I started health coaching six years ago. When I decided to pursue coaching, I definitely knew I wanted to focus on overall health without feeding into the diet narrative. I grew up hearing about how weight was the enemy, I heard the mantras of “3 meals a day with nothing in between”. I saw my mother struggle with her own demons around being overweight and thinking life would be better if she was a size 10. I was overly aware of how unhealthy it was that my friends had pantries with Oreos, I had cantaloupe with cottage cheese instead. Yet, I would secretly devour a half gallon of ice cream alone before my mother came home from work.
I wasn’t new to “healthy eating” when I began as a health coach, my family has always been veggie lovers. I also wasn’t new to “dieting”, before I even knew what dieting was I heard my mother’s stories of growing up as a heavy kid and being given diet pills, her struggles to feel beautiful and her glory year of Weight Watcher’s when she finally reached a size she never thought was attainable.
When I was 12, I went to a dietitian who gave me a food plan that included two cups of lettuce a day, yes, I was told to measure lettuce! I was allowed a slice of pizza one day a week and I guzzled 2-liter bottles of water while standing at the kitchen sink. That dietician was the first person who first told me I “carried my weight well”. I lost six pounds. It was really the only diet I ever stuck to; I was terrible at dieting. The minute I had a food restriction it set me on a binge. But that doesn’t mean I didn’t try to control food for years. Beginning at 20, I started with my love/hate relationship with the gym. I enjoyed working out to a point but a lot of it was focused on how many calories I could burn or how I could manipulate the shape of my body.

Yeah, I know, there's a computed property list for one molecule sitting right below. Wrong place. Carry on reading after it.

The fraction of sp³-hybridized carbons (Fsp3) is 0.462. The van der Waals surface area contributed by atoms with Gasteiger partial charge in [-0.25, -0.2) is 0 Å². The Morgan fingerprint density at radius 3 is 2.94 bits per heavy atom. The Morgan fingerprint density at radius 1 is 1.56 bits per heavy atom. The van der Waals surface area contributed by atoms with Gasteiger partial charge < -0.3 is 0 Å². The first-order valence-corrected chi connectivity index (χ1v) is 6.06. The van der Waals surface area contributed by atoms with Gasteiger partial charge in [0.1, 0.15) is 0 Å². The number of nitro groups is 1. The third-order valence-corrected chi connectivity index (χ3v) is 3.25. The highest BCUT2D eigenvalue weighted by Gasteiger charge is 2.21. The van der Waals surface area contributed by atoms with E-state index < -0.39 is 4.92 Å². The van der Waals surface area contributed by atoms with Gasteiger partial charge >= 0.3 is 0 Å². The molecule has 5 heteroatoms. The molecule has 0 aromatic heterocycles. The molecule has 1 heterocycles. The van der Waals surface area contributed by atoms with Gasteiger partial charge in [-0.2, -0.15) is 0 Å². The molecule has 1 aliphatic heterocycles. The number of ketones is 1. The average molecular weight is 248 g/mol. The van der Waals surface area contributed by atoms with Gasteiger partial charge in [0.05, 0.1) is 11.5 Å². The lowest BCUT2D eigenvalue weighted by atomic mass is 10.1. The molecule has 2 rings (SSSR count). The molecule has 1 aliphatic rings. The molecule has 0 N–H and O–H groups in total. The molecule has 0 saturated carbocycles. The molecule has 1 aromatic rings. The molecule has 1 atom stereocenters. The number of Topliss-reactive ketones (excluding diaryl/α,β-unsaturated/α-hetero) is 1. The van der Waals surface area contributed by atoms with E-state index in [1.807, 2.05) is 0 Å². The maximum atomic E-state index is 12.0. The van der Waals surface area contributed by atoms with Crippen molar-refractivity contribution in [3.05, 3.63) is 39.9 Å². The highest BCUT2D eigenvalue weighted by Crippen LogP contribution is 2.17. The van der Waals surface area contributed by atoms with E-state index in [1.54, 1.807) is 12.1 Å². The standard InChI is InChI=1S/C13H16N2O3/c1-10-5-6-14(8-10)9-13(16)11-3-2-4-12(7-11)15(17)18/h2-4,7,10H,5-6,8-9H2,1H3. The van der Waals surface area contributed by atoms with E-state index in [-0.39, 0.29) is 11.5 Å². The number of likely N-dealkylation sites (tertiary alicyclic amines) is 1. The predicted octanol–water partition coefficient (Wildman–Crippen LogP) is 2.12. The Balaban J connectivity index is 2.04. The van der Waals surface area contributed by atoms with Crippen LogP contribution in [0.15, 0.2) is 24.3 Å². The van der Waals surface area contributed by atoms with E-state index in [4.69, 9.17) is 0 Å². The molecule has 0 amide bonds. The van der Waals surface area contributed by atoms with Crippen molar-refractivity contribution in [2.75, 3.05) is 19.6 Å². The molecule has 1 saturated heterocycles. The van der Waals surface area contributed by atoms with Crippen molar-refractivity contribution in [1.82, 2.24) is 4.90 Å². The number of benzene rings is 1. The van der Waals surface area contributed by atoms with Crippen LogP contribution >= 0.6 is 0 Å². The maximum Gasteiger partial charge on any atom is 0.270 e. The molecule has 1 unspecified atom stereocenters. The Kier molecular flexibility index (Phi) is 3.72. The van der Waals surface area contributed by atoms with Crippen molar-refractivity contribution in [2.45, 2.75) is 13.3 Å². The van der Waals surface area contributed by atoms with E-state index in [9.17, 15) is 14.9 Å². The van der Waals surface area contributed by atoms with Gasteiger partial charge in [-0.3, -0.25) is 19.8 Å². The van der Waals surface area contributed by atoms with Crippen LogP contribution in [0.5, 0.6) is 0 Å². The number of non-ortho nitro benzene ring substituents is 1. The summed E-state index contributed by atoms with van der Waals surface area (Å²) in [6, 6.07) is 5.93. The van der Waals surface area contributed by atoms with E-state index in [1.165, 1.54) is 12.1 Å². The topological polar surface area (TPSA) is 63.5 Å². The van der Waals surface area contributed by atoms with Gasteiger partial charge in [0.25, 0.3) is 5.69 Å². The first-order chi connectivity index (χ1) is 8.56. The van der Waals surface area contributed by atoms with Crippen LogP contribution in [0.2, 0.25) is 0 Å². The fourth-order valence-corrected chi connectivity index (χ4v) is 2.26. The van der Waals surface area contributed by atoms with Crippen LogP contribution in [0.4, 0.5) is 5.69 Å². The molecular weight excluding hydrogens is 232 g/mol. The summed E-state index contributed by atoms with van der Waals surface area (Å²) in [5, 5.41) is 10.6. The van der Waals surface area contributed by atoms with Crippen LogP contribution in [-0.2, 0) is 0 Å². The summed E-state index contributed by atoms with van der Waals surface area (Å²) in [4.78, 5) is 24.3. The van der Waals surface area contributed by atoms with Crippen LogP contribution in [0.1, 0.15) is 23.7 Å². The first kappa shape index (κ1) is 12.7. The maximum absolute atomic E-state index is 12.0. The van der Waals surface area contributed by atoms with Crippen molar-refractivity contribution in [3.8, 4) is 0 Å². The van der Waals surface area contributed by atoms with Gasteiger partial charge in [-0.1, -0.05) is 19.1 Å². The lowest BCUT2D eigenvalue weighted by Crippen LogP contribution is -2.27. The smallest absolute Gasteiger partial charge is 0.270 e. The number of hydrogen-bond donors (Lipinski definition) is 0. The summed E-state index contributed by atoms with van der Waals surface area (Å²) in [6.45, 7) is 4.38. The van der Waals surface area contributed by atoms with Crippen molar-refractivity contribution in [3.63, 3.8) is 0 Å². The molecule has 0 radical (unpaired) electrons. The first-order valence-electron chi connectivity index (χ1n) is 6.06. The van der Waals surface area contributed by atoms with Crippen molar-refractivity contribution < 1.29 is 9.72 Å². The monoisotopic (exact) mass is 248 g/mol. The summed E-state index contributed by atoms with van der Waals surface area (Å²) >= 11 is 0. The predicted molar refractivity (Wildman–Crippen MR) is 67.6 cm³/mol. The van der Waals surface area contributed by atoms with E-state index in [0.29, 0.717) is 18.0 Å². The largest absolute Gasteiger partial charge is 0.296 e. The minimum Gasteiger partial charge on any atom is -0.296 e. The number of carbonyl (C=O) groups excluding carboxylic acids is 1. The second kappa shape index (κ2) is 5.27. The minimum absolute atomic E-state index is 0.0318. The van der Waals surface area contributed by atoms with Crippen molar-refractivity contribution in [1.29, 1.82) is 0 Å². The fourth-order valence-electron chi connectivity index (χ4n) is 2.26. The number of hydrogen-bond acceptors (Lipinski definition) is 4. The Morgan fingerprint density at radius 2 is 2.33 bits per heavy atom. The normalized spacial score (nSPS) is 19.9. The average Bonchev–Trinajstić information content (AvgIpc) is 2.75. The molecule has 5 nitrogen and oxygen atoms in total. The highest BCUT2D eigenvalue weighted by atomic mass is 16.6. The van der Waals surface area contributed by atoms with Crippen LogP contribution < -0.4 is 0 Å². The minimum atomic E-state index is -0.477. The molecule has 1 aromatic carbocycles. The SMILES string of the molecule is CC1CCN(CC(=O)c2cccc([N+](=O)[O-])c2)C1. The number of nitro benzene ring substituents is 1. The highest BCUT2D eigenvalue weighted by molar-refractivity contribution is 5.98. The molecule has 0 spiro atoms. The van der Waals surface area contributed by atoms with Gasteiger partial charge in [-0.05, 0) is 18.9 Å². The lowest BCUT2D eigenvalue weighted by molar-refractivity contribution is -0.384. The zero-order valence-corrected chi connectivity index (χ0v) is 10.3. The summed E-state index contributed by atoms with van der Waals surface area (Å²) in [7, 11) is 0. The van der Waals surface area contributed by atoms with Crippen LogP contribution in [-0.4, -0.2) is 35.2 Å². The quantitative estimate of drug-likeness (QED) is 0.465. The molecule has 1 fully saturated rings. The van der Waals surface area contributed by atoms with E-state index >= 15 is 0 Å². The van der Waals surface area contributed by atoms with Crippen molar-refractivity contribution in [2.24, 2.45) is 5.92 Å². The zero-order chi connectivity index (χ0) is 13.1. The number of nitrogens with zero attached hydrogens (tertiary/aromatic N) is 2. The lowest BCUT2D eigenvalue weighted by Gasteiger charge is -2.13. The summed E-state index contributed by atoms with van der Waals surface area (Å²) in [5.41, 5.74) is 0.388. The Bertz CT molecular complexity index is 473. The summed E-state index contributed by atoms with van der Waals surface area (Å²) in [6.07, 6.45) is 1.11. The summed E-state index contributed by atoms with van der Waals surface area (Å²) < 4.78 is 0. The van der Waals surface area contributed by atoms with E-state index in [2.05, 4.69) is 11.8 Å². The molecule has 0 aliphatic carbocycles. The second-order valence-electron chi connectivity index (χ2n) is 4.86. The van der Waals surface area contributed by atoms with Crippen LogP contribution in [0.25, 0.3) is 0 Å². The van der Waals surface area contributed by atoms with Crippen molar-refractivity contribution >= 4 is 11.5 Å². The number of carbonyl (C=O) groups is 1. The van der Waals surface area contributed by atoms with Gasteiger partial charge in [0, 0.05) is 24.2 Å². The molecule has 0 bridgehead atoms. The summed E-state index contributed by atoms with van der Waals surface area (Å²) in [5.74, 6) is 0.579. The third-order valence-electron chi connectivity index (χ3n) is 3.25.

When I decided to go into health coaching I knew I wanted to help people, particularly women, find real health, not a diet or restrictive eating that was disguised as health. I started to dig deeper into the myth that weight loss equals health. My journey with disordered eating and struggles around body image have been long, and I’ve seen the body ideals and the diet fads change along the way. I can’t say that I am totally free of the temptation to want to be thin, but I now have a real understanding of weight stigma, of how our culture demonizes fatness and that being smaller doesn’t necessarily mean being healthier. So, it always surprises me when I see people still arguing this point.